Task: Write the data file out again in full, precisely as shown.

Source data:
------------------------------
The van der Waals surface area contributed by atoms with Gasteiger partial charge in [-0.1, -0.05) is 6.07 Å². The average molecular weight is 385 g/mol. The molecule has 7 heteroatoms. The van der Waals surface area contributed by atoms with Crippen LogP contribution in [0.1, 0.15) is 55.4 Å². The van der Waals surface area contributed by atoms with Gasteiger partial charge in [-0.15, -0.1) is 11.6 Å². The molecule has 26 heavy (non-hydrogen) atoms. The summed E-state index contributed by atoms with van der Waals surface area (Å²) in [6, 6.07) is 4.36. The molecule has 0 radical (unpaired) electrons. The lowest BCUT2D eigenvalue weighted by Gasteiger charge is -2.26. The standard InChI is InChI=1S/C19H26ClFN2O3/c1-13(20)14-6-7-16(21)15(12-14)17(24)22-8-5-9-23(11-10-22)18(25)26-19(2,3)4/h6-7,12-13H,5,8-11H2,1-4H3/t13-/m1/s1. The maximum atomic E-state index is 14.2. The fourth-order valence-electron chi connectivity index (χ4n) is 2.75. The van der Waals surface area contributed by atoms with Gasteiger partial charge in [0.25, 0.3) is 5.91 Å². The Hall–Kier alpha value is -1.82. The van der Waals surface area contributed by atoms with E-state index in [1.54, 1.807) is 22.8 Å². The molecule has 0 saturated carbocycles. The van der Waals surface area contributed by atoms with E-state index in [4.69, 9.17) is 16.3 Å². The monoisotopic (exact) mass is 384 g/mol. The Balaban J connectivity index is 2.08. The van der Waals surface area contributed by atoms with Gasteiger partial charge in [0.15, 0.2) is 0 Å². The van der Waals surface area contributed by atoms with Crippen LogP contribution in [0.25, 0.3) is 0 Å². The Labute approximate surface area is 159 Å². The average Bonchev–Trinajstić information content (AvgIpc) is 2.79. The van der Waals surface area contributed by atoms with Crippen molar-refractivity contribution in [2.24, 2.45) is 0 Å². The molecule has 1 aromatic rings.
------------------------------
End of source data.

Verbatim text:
The van der Waals surface area contributed by atoms with Gasteiger partial charge in [-0.1, -0.05) is 6.07 Å². The average molecular weight is 385 g/mol. The molecule has 7 heteroatoms. The van der Waals surface area contributed by atoms with Crippen LogP contribution in [0.1, 0.15) is 55.4 Å². The van der Waals surface area contributed by atoms with Gasteiger partial charge in [-0.15, -0.1) is 11.6 Å². The molecule has 26 heavy (non-hydrogen) atoms. The summed E-state index contributed by atoms with van der Waals surface area (Å²) in [6, 6.07) is 4.36. The molecule has 0 radical (unpaired) electrons. The lowest BCUT2D eigenvalue weighted by Gasteiger charge is -2.26. The standard InChI is InChI=1S/C19H26ClFN2O3/c1-13(20)14-6-7-16(21)15(12-14)17(24)22-8-5-9-23(11-10-22)18(25)26-19(2,3)4/h6-7,12-13H,5,8-11H2,1-4H3/t13-/m1/s1. The maximum atomic E-state index is 14.2. The fourth-order valence-electron chi connectivity index (χ4n) is 2.75. The van der Waals surface area contributed by atoms with Gasteiger partial charge in [0.25, 0.3) is 5.91 Å². The Hall–Kier alpha value is -1.82. The van der Waals surface area contributed by atoms with E-state index in [1.54, 1.807) is 22.8 Å². The molecule has 0 saturated carbocycles. The van der Waals surface area contributed by atoms with E-state index in [4.69, 9.17) is 16.3 Å². The monoisotopic (exact) mass is 384 g/mol. The Balaban J connectivity index is 2.08. The van der Waals surface area contributed by atoms with Gasteiger partial charge in [0.15, 0.2) is 0 Å². The van der Waals surface area contributed by atoms with Crippen LogP contribution in [0.25, 0.3) is 0 Å². The Labute approximate surface area is 159 Å². The average Bonchev–Trinajstić information content (AvgIpc) is 2.79. The van der Waals surface area contributed by atoms with Crippen molar-refractivity contribution in [2.24, 2.45) is 0 Å². The molecule has 1 aromatic rings.